Nine-Year Cancerversary: Living with Breast Cancer

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On  a cold, snowy, early February morning,  in 2008, I noticed a large lump on the left breast.  My first thought was breast cancer.  I called the Eldest Daughter  and described the lump.  Using the voice I had grown accustomed to hearing after working in her medical practice for more than eight years, she calmly said, “breast cancer doesn’t usually present in this manner, but I will take a look before my first patient arrives.

Shortly after starting the exam,  she walked out without saying a word.  I waited on the exam table for about twenty minutes before I went looking for her.  I found her in my Youngest Daughter’s office.  She was talking on the phone and the Youngest Daughter was crying.

I asked the:

  • Eldest Daughter, “Why did you walk out in the middle of my exam?”
  • Youngest Daughter“Why are you crying?

Fear of the unknown best described how I felt when the Eldest Daughter said, “Mom, I just scheduled an appointment for you at the Women’s Health Center. I felt something unusual and want you to be evaluated there.”

The mammogram, ultra sound, biopsy, and needle biopsy all confirmed breast cancer.  On the first visit with my oncologist, I asked, “How is this possible? I just had a clean mammogram five months ago.”  I am not sure if he answered the question, but I clearly remember:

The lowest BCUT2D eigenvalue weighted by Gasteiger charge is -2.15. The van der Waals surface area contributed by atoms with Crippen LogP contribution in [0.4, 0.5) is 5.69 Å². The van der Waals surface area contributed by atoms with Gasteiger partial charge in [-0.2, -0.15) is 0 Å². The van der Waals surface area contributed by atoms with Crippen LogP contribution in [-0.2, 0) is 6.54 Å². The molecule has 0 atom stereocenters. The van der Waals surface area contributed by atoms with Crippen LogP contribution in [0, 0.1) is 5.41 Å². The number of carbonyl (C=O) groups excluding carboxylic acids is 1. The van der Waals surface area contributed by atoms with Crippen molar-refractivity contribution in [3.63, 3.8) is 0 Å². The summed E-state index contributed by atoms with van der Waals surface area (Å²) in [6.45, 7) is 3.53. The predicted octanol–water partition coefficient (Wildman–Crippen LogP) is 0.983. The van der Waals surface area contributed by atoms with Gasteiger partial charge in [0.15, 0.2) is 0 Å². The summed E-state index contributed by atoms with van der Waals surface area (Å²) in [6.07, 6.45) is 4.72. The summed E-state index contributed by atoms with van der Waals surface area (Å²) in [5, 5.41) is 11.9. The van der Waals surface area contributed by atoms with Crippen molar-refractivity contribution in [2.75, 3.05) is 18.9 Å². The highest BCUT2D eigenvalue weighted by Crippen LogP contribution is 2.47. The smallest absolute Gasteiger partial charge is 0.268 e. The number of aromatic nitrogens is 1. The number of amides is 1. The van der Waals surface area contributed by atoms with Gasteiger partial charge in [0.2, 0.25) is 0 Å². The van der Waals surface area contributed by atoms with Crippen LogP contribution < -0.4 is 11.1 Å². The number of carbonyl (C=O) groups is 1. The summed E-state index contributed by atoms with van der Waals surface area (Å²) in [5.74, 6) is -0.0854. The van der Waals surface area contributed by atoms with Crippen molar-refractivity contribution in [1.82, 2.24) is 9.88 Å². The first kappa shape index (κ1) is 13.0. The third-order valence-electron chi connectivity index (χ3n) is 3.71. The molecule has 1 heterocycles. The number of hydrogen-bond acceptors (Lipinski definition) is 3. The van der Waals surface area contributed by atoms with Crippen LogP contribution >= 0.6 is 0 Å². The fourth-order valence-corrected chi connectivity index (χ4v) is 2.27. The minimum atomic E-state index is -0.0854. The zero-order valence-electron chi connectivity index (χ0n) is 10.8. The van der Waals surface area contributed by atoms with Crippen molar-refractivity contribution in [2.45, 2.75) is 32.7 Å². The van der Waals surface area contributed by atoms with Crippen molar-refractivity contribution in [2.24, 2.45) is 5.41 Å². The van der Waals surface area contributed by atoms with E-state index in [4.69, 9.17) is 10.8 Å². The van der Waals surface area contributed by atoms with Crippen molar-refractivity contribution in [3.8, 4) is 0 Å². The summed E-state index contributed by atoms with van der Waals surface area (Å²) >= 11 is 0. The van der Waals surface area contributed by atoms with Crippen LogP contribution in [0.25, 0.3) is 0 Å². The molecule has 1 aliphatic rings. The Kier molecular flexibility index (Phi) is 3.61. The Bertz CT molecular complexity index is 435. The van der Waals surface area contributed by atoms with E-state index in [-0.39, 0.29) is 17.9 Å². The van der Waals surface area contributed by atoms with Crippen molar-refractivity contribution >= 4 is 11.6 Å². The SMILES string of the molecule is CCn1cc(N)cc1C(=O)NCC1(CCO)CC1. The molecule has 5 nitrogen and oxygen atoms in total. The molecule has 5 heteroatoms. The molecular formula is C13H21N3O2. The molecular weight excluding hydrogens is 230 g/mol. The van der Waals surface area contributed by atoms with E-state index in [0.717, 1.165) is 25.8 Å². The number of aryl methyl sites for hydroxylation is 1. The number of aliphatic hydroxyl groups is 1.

• the diagnosis of Stage 1, Triple Negative Breast Cancer, and
  • him cautioning me to not search for answers on the internet.

Over the next eight months, I complied with the oncologist’s treatment plan; which included a lumpectomy; chemotherapy; radiation; and staying off the internet.

While in treatment, I connected with a local breast cancer advocacy and support group.  I am grateful to the women in this group as well as its founder and my mentor, Phyllis Holder.  They helped me to move from:

  • thinking of myself as a victim of breast cancer to
  • becoming an advocate for breast cancer awareness in the African-American community.

Even though miles separate me from the women in this group, I continue to support their programming efforts and it’s comforting to know that they are there for me..

Nine years later, in 2017, it’s a warm, sunny February afternoon in Orlando, Florida, I am:

  • cancer-free  with a loving family, supportive friends;
  • blessed with the gift of self-awareness and self-love; and
  •  worthy of living life to the fullest after my breast cancer diagnosis.

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4 thoughts on “Nine-Year Cancerversary: Living with Breast Cancer

  1. I’ve been away for a while, but you made me smile. Last year, i lost two dear friends (quite young to cancer), their bodies couldn’t take the Chemo. So when I see SURVIVORS, I’m excited. Many more beautiful years to you my dear friend. Big Hugss

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